This interactive visualization created by FRED (Free Energy Data), displays energy supply (by source) and demand (by use) for each state in the US from 1960 to 2010; forecasts through 2035 are available as well.

FRED is an open platform to help state and local governments, energy planners and policy-makers, private industry, and others to effectively visualize, analyze, and compare energy-use data to make better energy decisions and form sustainable strategies.

This color-coded map displays a progression of changing five-year average global surface temperatures anomalies from 1880 through 2010. The final frame represents global temperature anomalies averaged from 2006 to 2010. The temperature anomalies are computed relative to the base period 1951-1980.

In this activity, students work with climate data from the tropical Pacific Ocean to understand how sea-surface temperature and atmospheric pressure affect precipitation in the tropical Pacific in a case study format.

This straightforward calculator provides conversions from one unit of energy to the equivalent amount of CO2 emission expected from using that amount.

This video is the third in a three-part series by the Sea Change project, about scientists' search for Pleiocene beaches in Australia and elsewhere to establish sea level height during Earth's most recent previous warm period. This segment features the research of Jerry Mitrovica, Harvard geophysicist.

A video that discusses the perspectives and insights necessary to report out about climate change. The video can be used to demonstrate how different perspectives impact different stakeholders and different levels, and that there is a need to have a clear, coordinated national response.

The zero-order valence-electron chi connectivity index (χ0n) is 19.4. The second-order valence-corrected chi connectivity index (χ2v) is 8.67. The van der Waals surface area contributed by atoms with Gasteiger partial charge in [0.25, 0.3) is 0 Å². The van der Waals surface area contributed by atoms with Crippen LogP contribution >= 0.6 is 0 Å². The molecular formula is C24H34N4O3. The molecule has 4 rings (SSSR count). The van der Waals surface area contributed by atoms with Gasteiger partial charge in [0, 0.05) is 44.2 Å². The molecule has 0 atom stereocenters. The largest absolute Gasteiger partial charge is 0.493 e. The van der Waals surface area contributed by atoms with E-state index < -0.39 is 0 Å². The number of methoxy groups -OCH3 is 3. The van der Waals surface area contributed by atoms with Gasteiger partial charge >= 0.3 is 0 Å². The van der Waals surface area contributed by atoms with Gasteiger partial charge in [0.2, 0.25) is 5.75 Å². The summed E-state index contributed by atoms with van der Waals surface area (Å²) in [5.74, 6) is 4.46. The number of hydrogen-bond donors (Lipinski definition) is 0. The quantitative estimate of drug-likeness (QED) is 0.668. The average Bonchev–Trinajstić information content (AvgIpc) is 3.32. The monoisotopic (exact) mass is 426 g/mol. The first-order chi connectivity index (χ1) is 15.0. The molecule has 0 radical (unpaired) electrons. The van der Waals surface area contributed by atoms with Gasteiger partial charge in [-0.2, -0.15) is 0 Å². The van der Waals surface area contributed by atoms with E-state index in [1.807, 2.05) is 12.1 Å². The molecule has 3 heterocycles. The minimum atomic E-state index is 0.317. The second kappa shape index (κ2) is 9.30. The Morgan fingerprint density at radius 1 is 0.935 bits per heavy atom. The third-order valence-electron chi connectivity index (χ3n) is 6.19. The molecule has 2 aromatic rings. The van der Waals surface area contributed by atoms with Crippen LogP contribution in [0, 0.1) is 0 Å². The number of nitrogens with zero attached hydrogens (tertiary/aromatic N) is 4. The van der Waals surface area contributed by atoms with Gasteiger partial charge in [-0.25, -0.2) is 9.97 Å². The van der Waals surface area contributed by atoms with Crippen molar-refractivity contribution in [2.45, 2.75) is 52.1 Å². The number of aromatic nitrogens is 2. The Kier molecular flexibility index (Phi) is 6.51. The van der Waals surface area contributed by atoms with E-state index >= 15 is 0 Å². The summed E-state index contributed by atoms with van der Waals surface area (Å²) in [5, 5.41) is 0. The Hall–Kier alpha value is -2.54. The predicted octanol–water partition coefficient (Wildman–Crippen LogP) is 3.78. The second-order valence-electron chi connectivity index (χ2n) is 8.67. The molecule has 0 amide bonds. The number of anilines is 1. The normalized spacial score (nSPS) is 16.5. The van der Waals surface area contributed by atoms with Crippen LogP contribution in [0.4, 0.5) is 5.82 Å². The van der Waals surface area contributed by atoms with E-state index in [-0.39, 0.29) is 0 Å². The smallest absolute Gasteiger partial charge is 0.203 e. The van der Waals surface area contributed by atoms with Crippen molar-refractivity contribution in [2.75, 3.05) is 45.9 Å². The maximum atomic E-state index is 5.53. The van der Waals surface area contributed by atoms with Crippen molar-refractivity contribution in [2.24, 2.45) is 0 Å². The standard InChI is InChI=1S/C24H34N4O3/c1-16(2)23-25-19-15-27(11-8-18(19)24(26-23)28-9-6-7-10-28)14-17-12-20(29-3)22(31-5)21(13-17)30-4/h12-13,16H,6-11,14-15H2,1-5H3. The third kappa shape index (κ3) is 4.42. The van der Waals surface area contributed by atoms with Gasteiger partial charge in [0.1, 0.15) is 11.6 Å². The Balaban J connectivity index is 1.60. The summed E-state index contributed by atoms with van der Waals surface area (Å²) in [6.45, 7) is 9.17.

This activity introduces students to stratigraphic correlation and the dating of geologic materials, using coastal sediment cores that preserve a record of past hurricane activity.

An activity focusing on black carbon. This activity explores the impacts of the use of wood, dung, and charcoal for fuel, all which generate black carbon, in developing countries.

In this video scientists discuss possible rates of sea level rise, storms and resulting damage, rising temperatures and melting ice, and their collective effects on ecosystems.

This static visualization shows that the global carbon cycle is determined by the interactions of climate, the environment, and Earth's living systems at many levels, from molecular to global.